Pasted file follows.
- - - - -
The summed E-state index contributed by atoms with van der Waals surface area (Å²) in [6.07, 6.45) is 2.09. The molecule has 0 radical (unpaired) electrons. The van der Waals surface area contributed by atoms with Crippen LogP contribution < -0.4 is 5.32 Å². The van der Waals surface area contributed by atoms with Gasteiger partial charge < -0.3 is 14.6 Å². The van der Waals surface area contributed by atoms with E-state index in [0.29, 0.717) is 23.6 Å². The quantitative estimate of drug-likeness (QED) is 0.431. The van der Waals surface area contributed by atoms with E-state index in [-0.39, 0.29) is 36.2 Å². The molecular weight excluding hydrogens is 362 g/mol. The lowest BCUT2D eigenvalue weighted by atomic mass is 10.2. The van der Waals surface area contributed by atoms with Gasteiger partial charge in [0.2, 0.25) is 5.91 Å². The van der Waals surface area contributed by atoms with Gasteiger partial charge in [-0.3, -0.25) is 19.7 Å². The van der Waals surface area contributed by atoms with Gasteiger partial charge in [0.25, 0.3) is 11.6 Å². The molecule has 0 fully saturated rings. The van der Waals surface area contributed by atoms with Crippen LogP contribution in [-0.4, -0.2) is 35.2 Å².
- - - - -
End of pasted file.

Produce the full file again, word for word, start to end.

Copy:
The summed E-state index contributed by atoms with van der Waals surface area (Å²) in [6.07, 6.45) is 2.09. The molecule has 0 radical (unpaired) electrons. The van der Waals surface area contributed by atoms with Crippen LogP contribution < -0.4 is 5.32 Å². The van der Waals surface area contributed by atoms with Gasteiger partial charge < -0.3 is 14.6 Å². The van der Waals surface area contributed by atoms with E-state index in [0.29, 0.717) is 23.6 Å². The quantitative estimate of drug-likeness (QED) is 0.431. The van der Waals surface area contributed by atoms with E-state index in [-0.39, 0.29) is 36.2 Å². The molecular weight excluding hydrogens is 362 g/mol. The lowest BCUT2D eigenvalue weighted by atomic mass is 10.2. The van der Waals surface area contributed by atoms with Gasteiger partial charge in [0.2, 0.25) is 5.91 Å². The van der Waals surface area contributed by atoms with Gasteiger partial charge in [-0.3, -0.25) is 19.7 Å². The van der Waals surface area contributed by atoms with Gasteiger partial charge in [0.25, 0.3) is 11.6 Å². The molecule has 0 fully saturated rings. The van der Waals surface area contributed by atoms with Crippen LogP contribution in [-0.4, -0.2) is 35.2 Å².